In addition to all of these health issues, Rowan also has generalized seizure disorder and sleep apnea.  When he was first diagnosed, his 24 hr eeg showed 25-30 seizures a day.  They are fortunately now pretty well controlled by him taking 3 anti-seizure medications each day.  His apnea requires him to be monitored on continuous pulse-oximeter monitoring at night and he recieves nasal canula oxygen every night as well.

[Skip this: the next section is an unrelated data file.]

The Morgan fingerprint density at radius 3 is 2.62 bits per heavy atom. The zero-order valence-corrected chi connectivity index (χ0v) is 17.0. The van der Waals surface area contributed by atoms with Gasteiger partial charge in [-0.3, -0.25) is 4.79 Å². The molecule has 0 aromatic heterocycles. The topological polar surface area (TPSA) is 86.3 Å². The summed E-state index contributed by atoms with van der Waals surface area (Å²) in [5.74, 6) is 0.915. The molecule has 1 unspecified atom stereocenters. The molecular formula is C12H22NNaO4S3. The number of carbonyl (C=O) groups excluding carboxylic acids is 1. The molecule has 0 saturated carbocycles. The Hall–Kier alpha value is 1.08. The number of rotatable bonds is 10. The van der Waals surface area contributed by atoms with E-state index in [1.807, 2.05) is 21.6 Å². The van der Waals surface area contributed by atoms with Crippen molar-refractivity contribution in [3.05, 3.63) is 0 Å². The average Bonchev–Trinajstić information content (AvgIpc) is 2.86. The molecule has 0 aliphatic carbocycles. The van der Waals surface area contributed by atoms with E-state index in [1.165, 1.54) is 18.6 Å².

(Rowan during his 24 hour eeg monitoring his seizure activity)

(Rowan on his nightly nasal canula oxygen)